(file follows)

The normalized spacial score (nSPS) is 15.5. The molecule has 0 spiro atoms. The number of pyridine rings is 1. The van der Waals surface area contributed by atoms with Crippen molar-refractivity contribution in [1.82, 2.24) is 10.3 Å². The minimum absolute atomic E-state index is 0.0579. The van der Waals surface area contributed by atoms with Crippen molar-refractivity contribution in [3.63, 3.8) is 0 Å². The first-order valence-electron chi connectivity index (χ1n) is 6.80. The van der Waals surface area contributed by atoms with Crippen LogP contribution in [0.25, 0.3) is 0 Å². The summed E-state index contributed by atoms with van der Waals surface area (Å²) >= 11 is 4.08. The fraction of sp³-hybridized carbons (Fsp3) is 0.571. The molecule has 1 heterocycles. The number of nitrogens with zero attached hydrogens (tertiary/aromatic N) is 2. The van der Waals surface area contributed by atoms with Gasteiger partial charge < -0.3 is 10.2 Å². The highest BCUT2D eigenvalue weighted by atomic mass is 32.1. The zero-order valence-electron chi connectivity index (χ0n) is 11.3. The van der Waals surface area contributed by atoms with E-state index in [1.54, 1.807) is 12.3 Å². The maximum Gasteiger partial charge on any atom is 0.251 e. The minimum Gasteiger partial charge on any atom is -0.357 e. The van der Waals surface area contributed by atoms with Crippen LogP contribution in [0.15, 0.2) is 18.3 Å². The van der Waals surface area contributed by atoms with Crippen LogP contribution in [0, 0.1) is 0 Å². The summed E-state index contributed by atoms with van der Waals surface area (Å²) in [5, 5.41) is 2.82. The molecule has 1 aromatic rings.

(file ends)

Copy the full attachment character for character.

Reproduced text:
The normalized spacial score (nSPS) is 15.5. The molecule has 0 spiro atoms. The number of pyridine rings is 1. The van der Waals surface area contributed by atoms with Crippen molar-refractivity contribution in [1.82, 2.24) is 10.3 Å². The minimum absolute atomic E-state index is 0.0579. The van der Waals surface area contributed by atoms with Crippen molar-refractivity contribution in [3.63, 3.8) is 0 Å². The first-order valence-electron chi connectivity index (χ1n) is 6.80. The van der Waals surface area contributed by atoms with Crippen LogP contribution in [0.25, 0.3) is 0 Å². The summed E-state index contributed by atoms with van der Waals surface area (Å²) >= 11 is 4.08. The fraction of sp³-hybridized carbons (Fsp3) is 0.571. The molecule has 1 heterocycles. The number of nitrogens with zero attached hydrogens (tertiary/aromatic N) is 2. The van der Waals surface area contributed by atoms with Gasteiger partial charge < -0.3 is 10.2 Å². The highest BCUT2D eigenvalue weighted by atomic mass is 32.1. The zero-order valence-electron chi connectivity index (χ0n) is 11.3. The van der Waals surface area contributed by atoms with E-state index in [1.54, 1.807) is 12.3 Å². The maximum Gasteiger partial charge on any atom is 0.251 e. The minimum Gasteiger partial charge on any atom is -0.357 e. The van der Waals surface area contributed by atoms with Crippen LogP contribution in [0.15, 0.2) is 18.3 Å². The van der Waals surface area contributed by atoms with Crippen LogP contribution in [0, 0.1) is 0 Å². The summed E-state index contributed by atoms with van der Waals surface area (Å²) in [5, 5.41) is 2.82. The molecule has 1 aromatic rings.